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One Cape Vincent blogger settles lawsuit; judge pares action against second

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CAPE VINCENT — A judge has dismissed several causes of action in a defamation suit brought by wind farm development supporters against a local blogger, while a second blogger has reached a settlement with the wind supporters.

Richard C. Wiley Sr., author of a blog at jeffersonleaningleft.blogspot.com, and Kathryn A. Hludzenski, author of pandorasboxofrocks.blogspot.com, were sued in July in state Supreme Court by Gary J. King, Marty T. Mason, Donald J. Mason, Harvey J. White, Paul C. Mason, Darrell and Marlene Burton and Frank J. Giaquinto, all of whom have been involved in either Voters for Wind or Citizens for Fair Government groups. The plaintiffs maintained that blogs written by Mr. Wiley and Mrs. Hludzenski contained defamatory statements that harmed their personal and civic reputations.

According to a stipulation of discontinuance filed Monday at the Jefferson County clerk’s office, the action against Mr. Wiley has been discontinued with prejudice, meaning the action cannot be litigated again. Suzanne M. Messer, Syracuse, an attorney representing Mr. Wiley and Mrs. Hludzenski, could not be reached for comment Monday as to what led to the settlement or its terms.

The action against Mrs. Hludzenski continues, but there remains only one alleged defamatory statement at issue after Judge James P. McClusky ruled that several statements made on her blog were either factual or protected opinion, not defamation.

In a post relating to Marty Mason and Donald Mason, Mrs. Hludzenski had written that they both have contracts on their land with wind developers, and that Donald Mason had introduced a resolution before the Town Council in an attempt to limit who may vote in Cape Vincent. Judge McClusky wrote that these statements are true and provided the basis for Mrs. Hludzenski’s opinion that the men were not fit for their offices. Both men lost council seats in the November 2011 election and blamed Mrs. Hludzenski’s comments for the defeat.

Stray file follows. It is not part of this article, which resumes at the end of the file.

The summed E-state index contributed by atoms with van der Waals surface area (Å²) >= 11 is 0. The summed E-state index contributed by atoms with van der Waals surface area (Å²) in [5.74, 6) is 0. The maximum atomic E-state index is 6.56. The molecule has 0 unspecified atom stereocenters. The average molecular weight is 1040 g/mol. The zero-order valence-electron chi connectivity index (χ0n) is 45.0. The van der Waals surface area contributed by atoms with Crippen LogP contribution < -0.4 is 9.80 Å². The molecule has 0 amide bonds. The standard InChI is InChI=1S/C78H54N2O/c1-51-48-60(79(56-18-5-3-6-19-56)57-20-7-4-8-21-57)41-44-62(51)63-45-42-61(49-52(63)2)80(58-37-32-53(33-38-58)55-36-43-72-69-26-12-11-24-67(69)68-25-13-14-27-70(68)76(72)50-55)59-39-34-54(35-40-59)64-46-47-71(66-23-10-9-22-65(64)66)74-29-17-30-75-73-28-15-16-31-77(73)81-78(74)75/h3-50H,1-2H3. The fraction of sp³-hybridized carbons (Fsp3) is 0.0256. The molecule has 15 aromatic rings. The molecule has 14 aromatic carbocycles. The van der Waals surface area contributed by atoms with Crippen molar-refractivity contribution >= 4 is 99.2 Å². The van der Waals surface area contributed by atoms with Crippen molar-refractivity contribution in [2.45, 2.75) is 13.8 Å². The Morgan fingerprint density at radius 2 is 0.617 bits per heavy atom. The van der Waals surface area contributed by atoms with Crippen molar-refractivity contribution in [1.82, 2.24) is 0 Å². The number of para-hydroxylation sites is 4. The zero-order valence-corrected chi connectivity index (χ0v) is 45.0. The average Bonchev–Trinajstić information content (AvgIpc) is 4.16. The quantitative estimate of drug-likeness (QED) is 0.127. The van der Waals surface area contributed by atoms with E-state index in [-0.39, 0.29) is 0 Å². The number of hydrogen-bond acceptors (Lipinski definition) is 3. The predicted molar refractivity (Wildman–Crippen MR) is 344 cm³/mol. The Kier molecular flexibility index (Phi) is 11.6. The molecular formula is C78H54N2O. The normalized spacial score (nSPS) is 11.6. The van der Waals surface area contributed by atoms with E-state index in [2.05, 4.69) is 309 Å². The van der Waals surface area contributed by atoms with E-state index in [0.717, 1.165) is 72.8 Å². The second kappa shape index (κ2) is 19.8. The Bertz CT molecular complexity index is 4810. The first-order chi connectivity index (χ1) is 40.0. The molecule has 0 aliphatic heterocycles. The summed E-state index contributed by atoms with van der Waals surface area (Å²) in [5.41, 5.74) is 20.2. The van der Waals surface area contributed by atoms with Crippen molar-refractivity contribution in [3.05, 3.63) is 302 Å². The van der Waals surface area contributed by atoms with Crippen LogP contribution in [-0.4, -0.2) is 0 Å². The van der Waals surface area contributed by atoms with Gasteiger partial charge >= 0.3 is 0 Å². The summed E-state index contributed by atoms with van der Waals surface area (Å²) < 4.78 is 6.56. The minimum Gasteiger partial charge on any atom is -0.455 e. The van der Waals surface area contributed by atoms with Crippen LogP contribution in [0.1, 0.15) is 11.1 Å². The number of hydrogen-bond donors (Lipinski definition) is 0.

“If the court were to hold that such a statement is actionable, virtually any criticism of a candidate for office because he supports one position over another would be actionable and the first amendment would be totally gutted,” Judge McClusky wrote in dismissing that action.

He also dismissed an action over a second post in which Mrs. Hludzenski had claimed the plaintiffs were “attempting to take the right away from people to be voters against wind” and “wanted to deny citizens in our community a choice.” Judge McClusky said an affidavit provided by Mr. King said that he and the plaintiffs had gathered to find a solution to voting practices that they believed were illegal. Seasonal town residents, most opposed to wind power, were changing their voting registration from the municipality in which their primary homes are located to Cape Vincent.

“No evidence has been presented to show (Mrs. Hludzenski’s) statement is false,” Judge McClusky wrote. “The Plaintiffs may legitimately believe these people do not have the right to vote in Cape Vincent, but their belief does not make the statement false or slanderous.”

The judge refused to dismiss a statement in which Mrs. Hludzenski referred to the plaintiffs as a gang that was using “intimidation or exacting retribution” against individuals who had registered to vote in the town. Mrs. Hludzenski’s blog claimed Harold Wiley and Mr. King collected a list of new voters and sent letters to assessors of the municipalities where they previously were registered to vote. Mr. King admitted that he collected the names of the new voters and was aware of the letter being sent, but denied that he drafted it, signed it or authorized its issuance. Judge McClusky said that, with questions of fact being contested, he could not dismiss this portion of the complaint.

“It is not the statement that he sent the letter that is defamatory, but rather that the defendant then used an untrue fact to conclude he intimidated or exacted retribution from prospective voters,” Judge McClusky wrote. Mr. King “is entitled to discovery to learn if (Mrs. Hludzenski) knew that Mr. King was not the true author and disregarded the information.”

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